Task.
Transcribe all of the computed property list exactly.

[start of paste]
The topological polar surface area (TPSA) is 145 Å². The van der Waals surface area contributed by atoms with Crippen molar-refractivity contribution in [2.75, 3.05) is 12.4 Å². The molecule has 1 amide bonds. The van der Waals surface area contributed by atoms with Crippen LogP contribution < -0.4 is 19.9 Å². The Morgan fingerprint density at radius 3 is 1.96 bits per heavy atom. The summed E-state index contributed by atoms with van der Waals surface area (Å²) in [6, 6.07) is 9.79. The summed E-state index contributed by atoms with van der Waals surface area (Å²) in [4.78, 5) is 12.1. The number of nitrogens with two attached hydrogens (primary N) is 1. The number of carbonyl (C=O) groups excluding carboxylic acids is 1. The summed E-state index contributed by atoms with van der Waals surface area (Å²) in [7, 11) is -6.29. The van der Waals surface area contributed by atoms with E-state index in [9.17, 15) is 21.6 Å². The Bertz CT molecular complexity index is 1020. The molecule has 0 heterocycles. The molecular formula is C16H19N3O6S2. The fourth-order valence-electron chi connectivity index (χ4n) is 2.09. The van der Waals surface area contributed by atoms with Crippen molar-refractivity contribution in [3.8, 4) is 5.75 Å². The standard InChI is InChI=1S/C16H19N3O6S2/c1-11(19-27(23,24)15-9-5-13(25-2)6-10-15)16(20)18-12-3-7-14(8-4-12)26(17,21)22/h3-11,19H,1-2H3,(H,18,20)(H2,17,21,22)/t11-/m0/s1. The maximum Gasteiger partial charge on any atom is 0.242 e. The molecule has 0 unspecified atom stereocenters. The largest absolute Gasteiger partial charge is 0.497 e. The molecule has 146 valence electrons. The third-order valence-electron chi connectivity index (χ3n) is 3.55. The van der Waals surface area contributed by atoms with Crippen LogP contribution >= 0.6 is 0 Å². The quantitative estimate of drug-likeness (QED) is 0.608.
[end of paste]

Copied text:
The topological polar surface area (TPSA) is 145 Å². The van der Waals surface area contributed by atoms with Crippen molar-refractivity contribution in [2.75, 3.05) is 12.4 Å². The molecule has 1 amide bonds. The van der Waals surface area contributed by atoms with Crippen LogP contribution < -0.4 is 19.9 Å². The Morgan fingerprint density at radius 3 is 1.96 bits per heavy atom. The summed E-state index contributed by atoms with van der Waals surface area (Å²) in [6, 6.07) is 9.79. The summed E-state index contributed by atoms with van der Waals surface area (Å²) in [4.78, 5) is 12.1. The number of nitrogens with two attached hydrogens (primary N) is 1. The number of carbonyl (C=O) groups excluding carboxylic acids is 1. The summed E-state index contributed by atoms with van der Waals surface area (Å²) in [7, 11) is -6.29. The van der Waals surface area contributed by atoms with E-state index in [9.17, 15) is 21.6 Å². The Bertz CT molecular complexity index is 1020. The molecule has 0 heterocycles. The molecular formula is C16H19N3O6S2. The fourth-order valence-electron chi connectivity index (χ4n) is 2.09. The van der Waals surface area contributed by atoms with Crippen molar-refractivity contribution in [3.8, 4) is 5.75 Å². The standard InChI is InChI=1S/C16H19N3O6S2/c1-11(19-27(23,24)15-9-5-13(25-2)6-10-15)16(20)18-12-3-7-14(8-4-12)26(17,21)22/h3-11,19H,1-2H3,(H,18,20)(H2,17,21,22)/t11-/m0/s1. The maximum Gasteiger partial charge on any atom is 0.242 e. The molecule has 0 unspecified atom stereocenters. The largest absolute Gasteiger partial charge is 0.497 e. The molecule has 146 valence electrons. The third-order valence-electron chi connectivity index (χ3n) is 3.55. The van der Waals surface area contributed by atoms with Crippen LogP contribution >= 0.6 is 0 Å². The quantitative estimate of drug-likeness (QED) is 0.608.